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Demographic Profile

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The Philippines, with its 7,641 islands, is a nation that sprawls over 300,000 square kilometres. Its three major island groups, Luzon, Visayas, and Mindanao, are diverse in size and culture.

Proof of the country’s rich culture is its over 170 indigenous languages. Mindanao is also home to the unique Bangsamoro Autonomous Region, established in 2019. Filipino and English are the official languages.

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As of 2020, the population stands at over 109 million, with children under 15 making up about 30.7 per cent. Population growth has slowed since 2015, now at an annual rate of 1.63 per cent.

Urban areas have been swelling rapidly. In 2020, more than half of the population lived in cities, a noticeable jump from 2015. The Philippines is amidst a demographic shift that hints at a younger, urbanized future. By 2030, the population is expected to rise to 125 million, with a reduced growth rate and a smaller youth segment. This shift points to a burgeoning workforce and a critical period for investing in education and job training to capitalize on this 'demographic dividend.'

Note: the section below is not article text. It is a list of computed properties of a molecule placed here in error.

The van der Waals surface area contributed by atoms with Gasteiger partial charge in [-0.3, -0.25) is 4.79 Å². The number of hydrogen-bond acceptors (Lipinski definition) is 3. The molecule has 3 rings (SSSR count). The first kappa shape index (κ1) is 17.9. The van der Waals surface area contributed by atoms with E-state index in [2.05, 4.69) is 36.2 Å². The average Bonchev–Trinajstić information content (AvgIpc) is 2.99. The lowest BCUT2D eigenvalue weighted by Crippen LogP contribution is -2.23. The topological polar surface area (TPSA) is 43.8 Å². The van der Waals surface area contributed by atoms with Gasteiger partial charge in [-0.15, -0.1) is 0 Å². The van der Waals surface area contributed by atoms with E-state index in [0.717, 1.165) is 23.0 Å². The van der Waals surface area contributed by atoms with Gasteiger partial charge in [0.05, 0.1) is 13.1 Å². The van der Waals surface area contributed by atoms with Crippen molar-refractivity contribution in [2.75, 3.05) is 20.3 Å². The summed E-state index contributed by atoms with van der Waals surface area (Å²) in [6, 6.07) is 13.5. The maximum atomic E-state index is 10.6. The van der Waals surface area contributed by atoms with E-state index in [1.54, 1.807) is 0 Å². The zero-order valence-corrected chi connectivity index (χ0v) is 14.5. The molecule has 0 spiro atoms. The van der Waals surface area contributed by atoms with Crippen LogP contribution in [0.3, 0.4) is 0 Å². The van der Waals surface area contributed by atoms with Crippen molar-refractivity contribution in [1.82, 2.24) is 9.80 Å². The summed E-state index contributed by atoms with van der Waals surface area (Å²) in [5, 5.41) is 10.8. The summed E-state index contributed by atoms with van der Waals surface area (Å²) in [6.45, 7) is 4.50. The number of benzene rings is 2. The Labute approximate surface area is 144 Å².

• Dominant religion: A vibrant Roman Catholic faith characterizes much of the country, with 80 per cent of the population following the religion.
  • Regional variations: The Bangsamoro Autonomous Region in Muslim Mindanao (BARMM) region stands out, with over 90 per cent of its inhabitants practising Islam.
  • Ethnic diversity: Rich in ethnic variety, the nation is home to many groups such as the Tagalog, Cebuano and Ilocano, among others.
  • Indigenous communities: Indigenous peoples, constituting 10 per cent–20 per cent of the populace, have a strong presence, especially noted in groups like the Igorot and Lumad.
  • Rights and recognition: The Indigenous People’s Rights Act acknowledges and protects the cultural heritage, land rights and self-determination of these vital communities.

The United Nations Committee on the Rights of the Child has raised birth registration as a challenge in the Philippines. The 2020 Census of Population and Housing indicated that a total of 104,938,965 persons had their births registered with a Local Civil Registry Office, equivalent to 96.6 per cent of the population.

Region I is the region with the highest per cent registered (99.2 per cent), while the BARMM region has the lowest proportion of persons registered (77.0 per cent). For those who remain unregistered, not having a birth certificate can increase the risk of negative impacts regarding child rights, including more limited access to social protection services and participation in civil affairs such as voting, given that birth certificates are required “for accessing government assistance programmes and services and for school enrolment.”

The BARMM government is making efforts to address this, for example launching a free birth registration project in BARMM provinces in 2022 and issuing a memorandum to enlist local chief executives in support of Barangay local government units in registering births.